It’s FREE … and you don’t even have to wear shoes.


Netswitch’s first virtual International Cybersecurity conference SecurliCon, scheduled for January 27, 2017, provides vital help in understanding and defending against evolving and advanced external and internal security threats based on hard-earned experience in the real world.

The agenda will cover topics ranging from security analytics to encryption, SCADA and Critical Infrastructure Protection to public key cryptology, behavior baselining and analytics, active detection and response and the role of vulnerability assessments and penetration testing in today’s cybersecurity environment.

Recently added topics include the application of secured sensors and smart systems in B2C and B2B2C businesses, cyberthreat resistance techniques, data privacy through masking and obfuscation, legal protection (Legal Hardening) against security breaches, employment and recruiting issues in cyber-security markets and an update on biometric authentication. The conference is sponsored solely by Netswitch and no vendor presentations, agendas or exhibits will be allowed.

“Netswitch recognizes its role in driving cybersecurity awareness,” Stanley Li, CEO of Netswitch said. “We felt that as the industry leader in managed detection and response it was our responsibility to deliver useful, real-world information in an effective and efficient way so information technology professionals can do their jobs even better and make an even greater impact on cybersecurity and safety.”


Netswitch is one of the world’s leading Managed Security Service Providers (MSSP) serving businesses of all sizes through Securli®, its award-winning Managed Detection and Response platform. Securli® Integrated Security Technologies are in use at over 3,000 client sites around the world providing managed intrusion detection and prevention, advanced behavioral analytics, preemptive breach detection, monitored and managed web firewalls and gateways, 24x7 SOC and security information and event management (SIEM), managed incident response and remediation and complete audit-ready regulatory compliance.

Netswitch is headquartered in South San Francisco, California and serves the Middle East and APAC markets through its ASIA Pacific Headquarters in Hongkong.

For more information about Netswitch and SecurliXF®, please visit


It Takes a Village: Insights on Building a Successful Cyber Program

Phil Ferraro
As security incidents accelerate in both frequency and severity, the transparency of the aftermath increases as well. Employees, Boards of Directors, and even the public are more aware of the potentially devastating nature of cyber attacks, and they want to know exactly what you're going to do about it. In this session, Phil Ferraro shares insights gleaned from almost two decades working in cyber security for enterprise companies and the federal government. He explores the critical lessons learned over the course of a remarkable career, including his tips on building a world-class global Cyber Security program.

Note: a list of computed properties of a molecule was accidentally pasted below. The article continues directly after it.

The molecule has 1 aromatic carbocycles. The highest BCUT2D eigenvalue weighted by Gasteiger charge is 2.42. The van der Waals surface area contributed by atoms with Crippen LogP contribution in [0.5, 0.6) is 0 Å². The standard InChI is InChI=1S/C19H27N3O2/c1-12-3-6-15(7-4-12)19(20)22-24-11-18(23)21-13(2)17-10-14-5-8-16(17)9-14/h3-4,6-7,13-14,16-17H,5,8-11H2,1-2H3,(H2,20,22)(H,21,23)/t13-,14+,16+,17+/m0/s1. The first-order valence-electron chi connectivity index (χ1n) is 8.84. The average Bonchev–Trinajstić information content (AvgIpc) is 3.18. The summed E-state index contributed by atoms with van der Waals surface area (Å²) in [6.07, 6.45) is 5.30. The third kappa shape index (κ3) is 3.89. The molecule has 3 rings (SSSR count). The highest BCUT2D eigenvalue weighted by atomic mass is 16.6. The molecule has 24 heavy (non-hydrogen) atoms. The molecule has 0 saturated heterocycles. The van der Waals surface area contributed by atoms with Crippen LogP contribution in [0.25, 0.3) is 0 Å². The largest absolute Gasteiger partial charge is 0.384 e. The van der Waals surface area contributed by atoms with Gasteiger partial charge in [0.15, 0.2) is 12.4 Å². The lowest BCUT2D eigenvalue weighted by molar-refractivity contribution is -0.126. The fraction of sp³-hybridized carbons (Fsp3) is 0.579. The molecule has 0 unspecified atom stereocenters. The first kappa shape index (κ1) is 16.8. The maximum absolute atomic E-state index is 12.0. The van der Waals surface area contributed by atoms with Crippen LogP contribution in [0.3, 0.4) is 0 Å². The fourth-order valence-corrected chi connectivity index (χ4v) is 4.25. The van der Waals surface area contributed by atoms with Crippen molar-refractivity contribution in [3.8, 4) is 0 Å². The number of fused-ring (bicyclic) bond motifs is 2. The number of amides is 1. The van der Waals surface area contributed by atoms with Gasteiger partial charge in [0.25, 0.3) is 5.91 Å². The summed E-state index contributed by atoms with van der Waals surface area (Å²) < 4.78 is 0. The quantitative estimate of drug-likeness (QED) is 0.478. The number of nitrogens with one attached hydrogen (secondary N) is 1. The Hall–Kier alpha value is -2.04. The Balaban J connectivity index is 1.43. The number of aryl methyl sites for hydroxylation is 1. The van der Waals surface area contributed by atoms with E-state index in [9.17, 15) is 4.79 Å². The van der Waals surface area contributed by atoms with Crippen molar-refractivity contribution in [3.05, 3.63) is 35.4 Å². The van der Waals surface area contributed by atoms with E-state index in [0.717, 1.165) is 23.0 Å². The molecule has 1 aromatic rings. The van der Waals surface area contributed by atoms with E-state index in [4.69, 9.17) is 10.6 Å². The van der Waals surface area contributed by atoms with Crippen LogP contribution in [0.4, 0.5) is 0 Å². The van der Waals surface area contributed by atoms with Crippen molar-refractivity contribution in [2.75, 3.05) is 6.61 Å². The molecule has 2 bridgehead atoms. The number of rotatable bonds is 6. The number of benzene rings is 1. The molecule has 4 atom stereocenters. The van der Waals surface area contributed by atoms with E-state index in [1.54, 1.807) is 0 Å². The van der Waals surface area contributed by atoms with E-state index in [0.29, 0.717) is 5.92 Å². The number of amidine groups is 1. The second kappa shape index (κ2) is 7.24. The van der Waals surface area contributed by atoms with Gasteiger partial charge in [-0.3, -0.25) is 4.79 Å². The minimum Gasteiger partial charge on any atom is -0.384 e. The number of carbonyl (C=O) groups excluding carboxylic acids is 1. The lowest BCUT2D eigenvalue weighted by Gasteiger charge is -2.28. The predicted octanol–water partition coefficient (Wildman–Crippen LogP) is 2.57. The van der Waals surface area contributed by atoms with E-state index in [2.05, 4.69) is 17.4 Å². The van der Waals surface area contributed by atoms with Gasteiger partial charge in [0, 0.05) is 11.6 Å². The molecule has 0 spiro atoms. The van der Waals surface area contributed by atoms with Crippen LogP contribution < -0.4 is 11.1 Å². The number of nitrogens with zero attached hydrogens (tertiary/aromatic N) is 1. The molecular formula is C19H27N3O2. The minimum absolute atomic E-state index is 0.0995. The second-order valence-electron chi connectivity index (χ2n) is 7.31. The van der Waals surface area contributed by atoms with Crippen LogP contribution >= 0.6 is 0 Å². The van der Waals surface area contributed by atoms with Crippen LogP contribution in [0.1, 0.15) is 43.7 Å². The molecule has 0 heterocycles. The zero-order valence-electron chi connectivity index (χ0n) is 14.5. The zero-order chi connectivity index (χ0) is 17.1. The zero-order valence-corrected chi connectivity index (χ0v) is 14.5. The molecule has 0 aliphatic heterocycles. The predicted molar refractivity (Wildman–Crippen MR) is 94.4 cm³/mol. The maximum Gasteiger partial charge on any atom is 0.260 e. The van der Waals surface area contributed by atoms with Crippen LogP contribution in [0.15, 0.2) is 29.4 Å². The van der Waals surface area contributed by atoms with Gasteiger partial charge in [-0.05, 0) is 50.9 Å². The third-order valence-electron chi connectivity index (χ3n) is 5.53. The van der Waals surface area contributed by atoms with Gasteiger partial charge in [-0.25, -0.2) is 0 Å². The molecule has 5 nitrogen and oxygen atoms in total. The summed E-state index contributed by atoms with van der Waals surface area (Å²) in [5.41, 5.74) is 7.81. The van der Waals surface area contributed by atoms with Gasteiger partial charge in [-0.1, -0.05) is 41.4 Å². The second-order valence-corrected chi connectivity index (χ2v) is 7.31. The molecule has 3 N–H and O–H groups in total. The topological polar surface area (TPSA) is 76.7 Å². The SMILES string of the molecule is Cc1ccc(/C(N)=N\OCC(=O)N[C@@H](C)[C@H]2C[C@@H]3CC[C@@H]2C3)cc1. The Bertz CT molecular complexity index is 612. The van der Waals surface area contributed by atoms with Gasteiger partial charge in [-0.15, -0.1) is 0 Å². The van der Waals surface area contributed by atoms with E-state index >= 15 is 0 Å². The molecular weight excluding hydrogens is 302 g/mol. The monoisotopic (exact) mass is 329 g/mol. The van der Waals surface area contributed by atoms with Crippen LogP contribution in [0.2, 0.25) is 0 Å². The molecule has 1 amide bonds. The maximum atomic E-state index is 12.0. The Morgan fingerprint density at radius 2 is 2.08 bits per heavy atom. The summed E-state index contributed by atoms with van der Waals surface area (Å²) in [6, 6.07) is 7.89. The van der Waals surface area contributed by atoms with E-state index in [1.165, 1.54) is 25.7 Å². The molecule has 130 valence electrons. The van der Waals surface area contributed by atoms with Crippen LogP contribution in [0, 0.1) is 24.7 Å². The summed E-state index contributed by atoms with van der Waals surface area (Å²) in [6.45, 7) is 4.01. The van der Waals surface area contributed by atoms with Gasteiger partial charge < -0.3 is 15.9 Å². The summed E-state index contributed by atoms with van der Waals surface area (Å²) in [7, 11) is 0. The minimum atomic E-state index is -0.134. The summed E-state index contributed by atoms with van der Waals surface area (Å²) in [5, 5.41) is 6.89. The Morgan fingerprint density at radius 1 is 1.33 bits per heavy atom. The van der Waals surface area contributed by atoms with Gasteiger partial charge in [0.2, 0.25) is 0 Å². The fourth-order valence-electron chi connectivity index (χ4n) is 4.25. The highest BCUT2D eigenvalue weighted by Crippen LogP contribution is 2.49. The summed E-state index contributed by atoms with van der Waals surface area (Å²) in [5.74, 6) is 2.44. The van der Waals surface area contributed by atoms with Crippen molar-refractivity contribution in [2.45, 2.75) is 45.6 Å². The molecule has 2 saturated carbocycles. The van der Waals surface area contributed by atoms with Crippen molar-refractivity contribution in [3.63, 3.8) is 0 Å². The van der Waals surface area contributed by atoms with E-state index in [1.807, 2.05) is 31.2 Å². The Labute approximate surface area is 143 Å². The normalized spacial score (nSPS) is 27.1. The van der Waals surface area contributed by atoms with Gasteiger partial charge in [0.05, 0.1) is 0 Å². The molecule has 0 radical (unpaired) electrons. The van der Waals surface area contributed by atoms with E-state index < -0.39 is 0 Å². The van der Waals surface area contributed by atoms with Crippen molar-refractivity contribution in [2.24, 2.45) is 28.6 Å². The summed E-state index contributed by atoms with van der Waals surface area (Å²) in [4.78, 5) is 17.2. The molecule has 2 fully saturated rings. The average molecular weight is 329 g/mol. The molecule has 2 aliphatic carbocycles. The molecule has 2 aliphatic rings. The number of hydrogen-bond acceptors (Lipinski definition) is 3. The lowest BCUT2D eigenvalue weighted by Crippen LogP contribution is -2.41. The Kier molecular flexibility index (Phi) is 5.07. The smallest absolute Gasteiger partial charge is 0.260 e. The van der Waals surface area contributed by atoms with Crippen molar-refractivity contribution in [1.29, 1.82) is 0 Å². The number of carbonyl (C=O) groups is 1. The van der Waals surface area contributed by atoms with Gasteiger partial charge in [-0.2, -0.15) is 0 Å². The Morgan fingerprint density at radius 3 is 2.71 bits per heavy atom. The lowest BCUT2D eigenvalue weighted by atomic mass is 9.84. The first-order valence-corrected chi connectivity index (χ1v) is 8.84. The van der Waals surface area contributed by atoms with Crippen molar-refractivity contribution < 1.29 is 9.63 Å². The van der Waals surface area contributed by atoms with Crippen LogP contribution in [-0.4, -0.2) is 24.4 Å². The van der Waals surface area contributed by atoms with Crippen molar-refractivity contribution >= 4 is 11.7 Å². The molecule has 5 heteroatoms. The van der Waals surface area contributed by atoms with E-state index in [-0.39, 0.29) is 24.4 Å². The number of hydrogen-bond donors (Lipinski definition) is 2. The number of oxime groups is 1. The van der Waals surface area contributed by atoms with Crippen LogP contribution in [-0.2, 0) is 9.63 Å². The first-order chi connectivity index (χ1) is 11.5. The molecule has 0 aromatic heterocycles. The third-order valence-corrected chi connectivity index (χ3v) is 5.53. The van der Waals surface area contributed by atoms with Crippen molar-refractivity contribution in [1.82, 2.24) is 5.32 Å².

The Riskiness of Risk Framework Selection

Fred Doyle
COBIT. OCTAVE. FAIR. ISO. NIST. AIE-IT. These are just six of the innumerable competing frameworks that have been developed in an attempt to manage the risk associated with Information Technologies.

Each of these frameworks has its own strengths and weaknesses, but none of them are applicable to all organizational levels of a typical governmental or commercial entity. In this presentation, Frederick Doyle reviews some of these common frameworks, compares their praxis and fidelity to risk theory, and assesses their relevance to the Executive, Strategic, Operational, and Tactical organizational levels.

Cybersecurity: Why We Can’t Get It Right

T. Casey Fleming

  • The U.S. is losing the Cybersecurity battle - one-third of U.S. GDP every year
  • One-third of attacks are successful (only the breaches we are aware of)
  • $1 trillion industry 2017-2021 - Cybersecurity Ventures
  • Our adversaries have the upper hand and are winning - but why?
  • The “new” global competitive model changed long ago - we never caught on
  • What every organization must do immediately to survive

The Hole in your Data Security Strategy

Allan Martin
In today’s marketplace, IT leaders spend a significant amount of time and money ensuring that their company’s data is secure. Even so, breaches are commonplace. In 2015 alone, the Identity Theft Resource Center reported that in the U.S. there were 781 large-scale data breaches.